Knowing this was a big undertaking, they turned to Maloney and her team at Bee’s Knees for design guidance. “The goal was to create a warm and welcoming space, something relaxed, perfect for their Cape environment,” Maloney explains. For Maloney, this was a particularly enticing project, as her passion is working with older homes. “This house captured my heart the minute I hit the threshold,” she says. “Old homes typically exude warmth and character, from the very beginning. The beauty and artistry of the original craftspeople can be seen throughout, and the stories and history increase the charm factor significantly.” Blue Shutters was no exception, given its compelling history and architectural elements unique to New England.
“[Because] many Cape Cod style homes are built with the exterior design in mind, sometimes the interior is either overlooked or does not carry the same New England detail within,” Bee’s Knees’ Bodiya explains. “The Bees work with trusted craftsmen, tradespeople, architects, and builders to ensure that the charming details are accurate on the exterior, and we specialize in marrying the interior with their vision.”
George and Josh Blakely of Blakely Builders are two of those craftsmen who worked on the Blue Shutters estate. The homeowners selected Blakely Builders because of their extensive experience with historic home renovations. “The biggest challenge when you’re working on an old house is making it look like it hasn’t been added on to,” George says. “If you can tell, then we’ve failed in our mission.” George and Josh, a father-son duo, went to great lengths to maintain the authenticity of the home.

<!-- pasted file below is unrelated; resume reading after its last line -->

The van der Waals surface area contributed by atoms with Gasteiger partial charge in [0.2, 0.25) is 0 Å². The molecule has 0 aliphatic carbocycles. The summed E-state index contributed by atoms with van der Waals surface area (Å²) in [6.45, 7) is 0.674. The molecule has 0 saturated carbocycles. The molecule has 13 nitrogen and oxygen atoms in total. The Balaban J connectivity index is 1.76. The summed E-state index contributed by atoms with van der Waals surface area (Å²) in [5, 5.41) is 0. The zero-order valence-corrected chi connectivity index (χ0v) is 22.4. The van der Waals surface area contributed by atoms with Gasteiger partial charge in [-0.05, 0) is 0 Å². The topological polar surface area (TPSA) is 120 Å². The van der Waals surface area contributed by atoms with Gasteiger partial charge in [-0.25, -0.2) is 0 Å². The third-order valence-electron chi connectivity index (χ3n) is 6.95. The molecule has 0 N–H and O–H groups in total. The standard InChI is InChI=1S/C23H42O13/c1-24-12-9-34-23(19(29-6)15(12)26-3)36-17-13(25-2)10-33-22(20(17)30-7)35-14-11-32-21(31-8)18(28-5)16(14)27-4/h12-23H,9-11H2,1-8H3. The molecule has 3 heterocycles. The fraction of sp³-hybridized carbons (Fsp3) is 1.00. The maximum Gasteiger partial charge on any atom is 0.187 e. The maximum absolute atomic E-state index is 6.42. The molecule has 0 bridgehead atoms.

When working on the exterior, they carefully removed the home’s original windows to restore and reuse them. “You don’t see any contemporary windows in the house until you go around back to the kitchen addition,” George explains. His team also used reclaimed antique doors throughout the home, sourcing and refurbishing them. George tries to reuse and recycle as many materials as he can. He and his son were both born and raised on the Cape and are passionate about preserving authentic New England architecture. It’s obvious they are masters of their craft when you see the finished project.
From the moment you step through the front door and into the foyer, the home’s classic New England character envelops you.
When first approaching the home, it’s impossible to ignore the crushed seashell driveway and bright blue front door with matching louvered shutters. Private and serene, the property is breathtaking, with thriving hydrangea bushes and satomi flowers. From the outside, it is the quintessential Cape Cod home.
Maloney and her team used this to their advantage when designing the interior. From the moment you step through the front door and into the foyer, the home’s classic New England character envelops you. Wide-plank pine floors, wood-paneled walls, and an antique dresser welcome you into the home. An iron lantern flush mount from Visual Comfort (one of Maloney’s favorite lighting vendors) hangs above, a nod to the home’s 19th-century origin. The entryway is the perfect blend of old and new, a theme you’ll find throughout the entire home.